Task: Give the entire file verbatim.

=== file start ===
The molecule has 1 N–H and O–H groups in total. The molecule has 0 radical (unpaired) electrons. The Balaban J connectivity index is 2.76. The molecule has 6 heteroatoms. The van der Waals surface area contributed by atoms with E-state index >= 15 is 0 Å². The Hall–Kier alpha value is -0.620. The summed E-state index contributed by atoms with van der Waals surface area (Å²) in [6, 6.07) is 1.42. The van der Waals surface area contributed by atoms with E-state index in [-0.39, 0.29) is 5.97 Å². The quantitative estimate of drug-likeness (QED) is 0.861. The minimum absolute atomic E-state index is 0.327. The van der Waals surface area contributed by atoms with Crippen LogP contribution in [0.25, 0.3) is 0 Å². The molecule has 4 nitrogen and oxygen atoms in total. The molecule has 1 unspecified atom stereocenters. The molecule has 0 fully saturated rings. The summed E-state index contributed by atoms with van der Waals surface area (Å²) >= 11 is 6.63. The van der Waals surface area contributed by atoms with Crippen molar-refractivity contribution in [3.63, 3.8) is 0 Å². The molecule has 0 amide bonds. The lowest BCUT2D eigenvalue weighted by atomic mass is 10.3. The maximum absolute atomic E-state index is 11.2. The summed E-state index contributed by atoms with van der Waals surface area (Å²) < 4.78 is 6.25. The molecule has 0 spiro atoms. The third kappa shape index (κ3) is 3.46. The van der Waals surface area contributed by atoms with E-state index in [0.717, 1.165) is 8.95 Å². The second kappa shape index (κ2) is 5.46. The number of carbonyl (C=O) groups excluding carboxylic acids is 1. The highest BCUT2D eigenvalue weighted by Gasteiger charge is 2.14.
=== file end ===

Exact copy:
The molecule has 1 N–H and O–H groups in total. The molecule has 0 radical (unpaired) electrons. The Balaban J connectivity index is 2.76. The molecule has 6 heteroatoms. The van der Waals surface area contributed by atoms with E-state index >= 15 is 0 Å². The Hall–Kier alpha value is -0.620. The summed E-state index contributed by atoms with van der Waals surface area (Å²) in [6, 6.07) is 1.42. The van der Waals surface area contributed by atoms with E-state index in [-0.39, 0.29) is 5.97 Å². The quantitative estimate of drug-likeness (QED) is 0.861. The minimum absolute atomic E-state index is 0.327. The van der Waals surface area contributed by atoms with Crippen LogP contribution in [0.25, 0.3) is 0 Å². The molecule has 4 nitrogen and oxygen atoms in total. The molecule has 1 unspecified atom stereocenters. The molecule has 0 fully saturated rings. The summed E-state index contributed by atoms with van der Waals surface area (Å²) >= 11 is 6.63. The van der Waals surface area contributed by atoms with Crippen molar-refractivity contribution in [3.63, 3.8) is 0 Å². The molecule has 0 amide bonds. The lowest BCUT2D eigenvalue weighted by atomic mass is 10.3. The maximum absolute atomic E-state index is 11.2. The summed E-state index contributed by atoms with van der Waals surface area (Å²) < 4.78 is 6.25. The molecule has 0 spiro atoms. The third kappa shape index (κ3) is 3.46. The van der Waals surface area contributed by atoms with E-state index in [0.717, 1.165) is 8.95 Å². The second kappa shape index (κ2) is 5.46. The number of carbonyl (C=O) groups excluding carboxylic acids is 1. The highest BCUT2D eigenvalue weighted by Gasteiger charge is 2.14.